NOTE: This feature assumes that you've either completed the campaign in Spec Ops: The Line or know about how it ends. Consider this your one and only spoiler warning. This is a post-mortem and there's explicit discussion of major plot points. It is highly recommended that you complete the game before reading. Continue at your own risk.
Spec Ops: The Line accomplishes a rare feat for a video game: it tells a story that matters. Really matters. It hasn't happened often in video games. BioShock is a great success story example, a game that got us all thinking about the truth and consequence behind player choice in video games. It didn't definitively pose and then answer a question. Instead, it made a very simple, very clear observation with its shocking plot twist and then left players to ponder how that line of thought reflected back on them.
It's really not so different from Spec Ops' crowning narrative achievement. In the final analysis, we clearly see the ties to Joseph Conrad's novella, Heart of Darkness, in the story from lead writer Walt Williams. Something's off though. Conrad's tale exposes the shadowy horrors of war against the backdrop of the period and the region in which his story is set. Spec Ops is a lot less socio-political and a lot more internally focused, as Williams told G4 during a recent post-mortem interview.
Questioning The Heart Of Darkness
"Heart of Darkness is very much about the character," he explained. "It was about the ivory trade and this view of the British, the way they were treating the locals. [It was the same with] Vietnam, obviously, for [the Heart of Darkness-inspired] Apocalypse Now. They were very much making a statement about a particular point in time."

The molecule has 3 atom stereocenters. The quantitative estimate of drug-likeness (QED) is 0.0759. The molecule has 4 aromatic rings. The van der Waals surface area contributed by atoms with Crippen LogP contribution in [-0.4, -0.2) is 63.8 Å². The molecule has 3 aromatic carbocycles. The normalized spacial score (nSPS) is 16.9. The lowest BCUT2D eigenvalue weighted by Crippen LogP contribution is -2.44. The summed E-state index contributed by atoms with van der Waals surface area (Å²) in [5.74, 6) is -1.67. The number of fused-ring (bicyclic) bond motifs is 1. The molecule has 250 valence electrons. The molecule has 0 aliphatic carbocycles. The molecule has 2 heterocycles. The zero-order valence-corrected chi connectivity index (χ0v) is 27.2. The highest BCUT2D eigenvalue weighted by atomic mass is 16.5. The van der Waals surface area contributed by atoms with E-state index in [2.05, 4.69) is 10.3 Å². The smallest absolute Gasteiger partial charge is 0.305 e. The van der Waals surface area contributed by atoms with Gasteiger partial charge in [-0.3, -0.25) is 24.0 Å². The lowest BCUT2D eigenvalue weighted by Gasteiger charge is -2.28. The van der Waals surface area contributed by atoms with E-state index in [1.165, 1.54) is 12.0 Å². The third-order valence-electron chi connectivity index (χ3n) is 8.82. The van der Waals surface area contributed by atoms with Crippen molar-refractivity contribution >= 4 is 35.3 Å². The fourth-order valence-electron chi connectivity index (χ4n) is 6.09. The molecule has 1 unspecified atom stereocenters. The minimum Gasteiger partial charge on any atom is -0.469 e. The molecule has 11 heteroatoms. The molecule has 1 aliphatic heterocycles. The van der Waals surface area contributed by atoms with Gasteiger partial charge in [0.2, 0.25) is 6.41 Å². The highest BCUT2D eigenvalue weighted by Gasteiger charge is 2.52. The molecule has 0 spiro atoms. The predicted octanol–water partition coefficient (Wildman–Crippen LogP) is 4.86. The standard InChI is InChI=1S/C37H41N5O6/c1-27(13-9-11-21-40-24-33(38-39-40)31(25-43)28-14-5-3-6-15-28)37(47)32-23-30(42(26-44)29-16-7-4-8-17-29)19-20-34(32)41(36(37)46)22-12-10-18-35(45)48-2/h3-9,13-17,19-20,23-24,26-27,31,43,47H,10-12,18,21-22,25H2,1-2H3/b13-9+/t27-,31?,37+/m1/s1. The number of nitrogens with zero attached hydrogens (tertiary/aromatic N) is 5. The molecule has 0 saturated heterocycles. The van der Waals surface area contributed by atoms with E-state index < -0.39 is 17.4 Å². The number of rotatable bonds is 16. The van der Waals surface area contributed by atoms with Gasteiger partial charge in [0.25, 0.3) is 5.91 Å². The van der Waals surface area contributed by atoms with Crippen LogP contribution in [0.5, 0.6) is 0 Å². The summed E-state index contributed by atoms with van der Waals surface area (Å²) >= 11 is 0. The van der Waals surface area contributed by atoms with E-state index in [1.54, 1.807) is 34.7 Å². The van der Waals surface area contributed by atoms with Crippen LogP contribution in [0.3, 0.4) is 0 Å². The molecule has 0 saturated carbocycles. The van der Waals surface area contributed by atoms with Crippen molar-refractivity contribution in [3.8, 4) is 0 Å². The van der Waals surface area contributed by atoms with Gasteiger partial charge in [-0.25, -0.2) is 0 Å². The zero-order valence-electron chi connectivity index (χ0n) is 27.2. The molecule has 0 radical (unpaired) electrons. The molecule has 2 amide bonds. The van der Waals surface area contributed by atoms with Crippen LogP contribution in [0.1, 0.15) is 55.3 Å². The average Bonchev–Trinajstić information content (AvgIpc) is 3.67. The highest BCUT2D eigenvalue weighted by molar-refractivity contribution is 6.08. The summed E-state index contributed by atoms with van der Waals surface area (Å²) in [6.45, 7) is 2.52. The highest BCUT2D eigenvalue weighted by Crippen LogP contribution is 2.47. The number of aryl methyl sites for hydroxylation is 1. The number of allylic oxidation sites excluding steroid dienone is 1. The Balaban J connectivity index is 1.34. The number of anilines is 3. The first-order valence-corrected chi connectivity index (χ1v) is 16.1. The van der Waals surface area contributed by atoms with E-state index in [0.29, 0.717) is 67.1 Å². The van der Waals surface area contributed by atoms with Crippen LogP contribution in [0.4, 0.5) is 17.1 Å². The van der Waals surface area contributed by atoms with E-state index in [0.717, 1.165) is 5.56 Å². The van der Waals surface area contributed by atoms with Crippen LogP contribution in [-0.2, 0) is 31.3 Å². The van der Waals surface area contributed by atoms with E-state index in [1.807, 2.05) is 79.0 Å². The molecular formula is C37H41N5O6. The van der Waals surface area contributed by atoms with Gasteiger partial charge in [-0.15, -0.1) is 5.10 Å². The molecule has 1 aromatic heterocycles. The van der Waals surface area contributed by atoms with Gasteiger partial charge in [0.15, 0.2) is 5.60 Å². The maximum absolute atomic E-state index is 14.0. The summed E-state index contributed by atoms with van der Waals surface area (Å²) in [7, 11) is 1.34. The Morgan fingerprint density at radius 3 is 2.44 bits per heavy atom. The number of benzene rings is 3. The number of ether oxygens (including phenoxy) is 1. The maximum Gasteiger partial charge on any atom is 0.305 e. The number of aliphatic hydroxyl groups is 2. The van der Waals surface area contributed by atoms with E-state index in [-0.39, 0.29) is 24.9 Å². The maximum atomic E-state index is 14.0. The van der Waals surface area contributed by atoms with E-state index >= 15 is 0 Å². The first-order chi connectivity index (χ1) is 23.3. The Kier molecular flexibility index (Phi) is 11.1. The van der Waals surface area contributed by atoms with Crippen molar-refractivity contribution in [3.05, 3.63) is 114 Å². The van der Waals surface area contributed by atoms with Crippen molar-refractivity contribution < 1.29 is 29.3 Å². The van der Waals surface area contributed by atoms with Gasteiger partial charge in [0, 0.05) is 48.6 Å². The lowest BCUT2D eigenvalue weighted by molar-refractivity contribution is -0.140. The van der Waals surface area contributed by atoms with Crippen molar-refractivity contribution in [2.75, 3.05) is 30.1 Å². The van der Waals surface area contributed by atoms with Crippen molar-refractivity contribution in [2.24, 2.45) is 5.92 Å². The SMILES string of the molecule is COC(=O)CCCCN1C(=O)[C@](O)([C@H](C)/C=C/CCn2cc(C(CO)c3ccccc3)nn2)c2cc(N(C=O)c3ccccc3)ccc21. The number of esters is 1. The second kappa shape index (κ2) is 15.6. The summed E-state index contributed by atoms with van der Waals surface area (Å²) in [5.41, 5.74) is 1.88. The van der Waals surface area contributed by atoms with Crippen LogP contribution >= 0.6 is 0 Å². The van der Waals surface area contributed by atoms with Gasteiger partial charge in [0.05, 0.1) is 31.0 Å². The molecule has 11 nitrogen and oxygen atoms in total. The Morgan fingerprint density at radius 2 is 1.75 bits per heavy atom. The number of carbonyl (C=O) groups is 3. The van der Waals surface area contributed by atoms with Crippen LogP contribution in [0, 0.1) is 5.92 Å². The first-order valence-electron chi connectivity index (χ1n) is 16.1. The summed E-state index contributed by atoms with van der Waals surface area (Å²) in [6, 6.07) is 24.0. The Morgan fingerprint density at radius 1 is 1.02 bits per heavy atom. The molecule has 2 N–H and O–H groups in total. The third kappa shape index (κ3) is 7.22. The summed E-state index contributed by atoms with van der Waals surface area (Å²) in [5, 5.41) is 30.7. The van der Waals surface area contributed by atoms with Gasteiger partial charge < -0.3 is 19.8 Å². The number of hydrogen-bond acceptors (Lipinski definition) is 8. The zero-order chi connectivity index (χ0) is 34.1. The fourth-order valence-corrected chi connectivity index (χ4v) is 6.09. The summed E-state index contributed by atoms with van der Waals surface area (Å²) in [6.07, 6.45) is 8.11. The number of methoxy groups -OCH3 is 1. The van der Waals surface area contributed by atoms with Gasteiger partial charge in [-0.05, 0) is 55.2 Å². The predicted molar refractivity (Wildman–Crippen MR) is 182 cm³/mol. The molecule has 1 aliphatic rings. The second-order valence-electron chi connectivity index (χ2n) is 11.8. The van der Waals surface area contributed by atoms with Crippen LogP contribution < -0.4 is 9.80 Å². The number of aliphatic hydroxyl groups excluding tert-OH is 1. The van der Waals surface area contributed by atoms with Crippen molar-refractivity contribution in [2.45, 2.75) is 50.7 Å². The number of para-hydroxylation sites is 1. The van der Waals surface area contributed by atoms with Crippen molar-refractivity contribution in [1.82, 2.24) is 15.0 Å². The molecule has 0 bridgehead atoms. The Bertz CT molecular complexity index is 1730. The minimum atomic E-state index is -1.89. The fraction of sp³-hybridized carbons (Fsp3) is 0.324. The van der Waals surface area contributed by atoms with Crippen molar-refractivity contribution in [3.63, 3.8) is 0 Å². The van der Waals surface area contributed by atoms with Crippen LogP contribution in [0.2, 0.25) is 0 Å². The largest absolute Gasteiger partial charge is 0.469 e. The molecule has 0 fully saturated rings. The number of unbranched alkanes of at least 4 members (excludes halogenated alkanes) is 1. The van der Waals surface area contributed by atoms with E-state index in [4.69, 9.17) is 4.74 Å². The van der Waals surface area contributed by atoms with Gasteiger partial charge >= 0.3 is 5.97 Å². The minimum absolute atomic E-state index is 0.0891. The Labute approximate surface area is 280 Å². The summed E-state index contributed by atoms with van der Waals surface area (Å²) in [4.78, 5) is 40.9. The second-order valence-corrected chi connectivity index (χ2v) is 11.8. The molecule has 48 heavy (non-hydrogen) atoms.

"[With Spec Ops], we were really trying to shine a light on the darkness in us as gamers and the types of games we choose to enjoy for entertainment. WHY we go into those games. We wanted people to be thinking about the inherent darkness of sitting down and playing a game where you kill thousands of people. What does it say?"
What does it say? A good story grabs hold of you and doesn't let go through the beginning, middle, and end, but it takes a truly great story to leave your eyes glazed over and your thoughts scattered as you try to make sense of how what you've just seen. Spec Ops falls into that latter category, but only because the player's emotional journey through the game is so inextricably linked with Captain John Walker's.
As Walker and his squad tread deeper into the sandstorm-ravaged ruins of Dubai, they discover grim truths about what's been going on there only after they've taken it upon themselves to designate Konrad and his Damned 33rd as "The Enemy."
By the time the credits roll, every truth that you thought you knew has come apart at the seams: Konrad was dead throughout, his voice was just a hallucination, the Damned 33rd were in fact working desperately to save the civilian population the whole time even though it went against their orders to pull out, and you, controlling Walker, falsely believed yourself to be playing the role of hero throughout.
It's a devastating moment, seeing these truths laid bare. It leaves Walker shattered; regardless of which ending you finish with, he's a dead man walking from the moment he steps out onto Konrad's balcony and sees the sun-decayed corpse of his supposed tormenter waiting for him. It wasn't Konrad. It was never Konrad. It was Walker all along. And through him, it was you, the player, all along.
Angry For The Right Reasons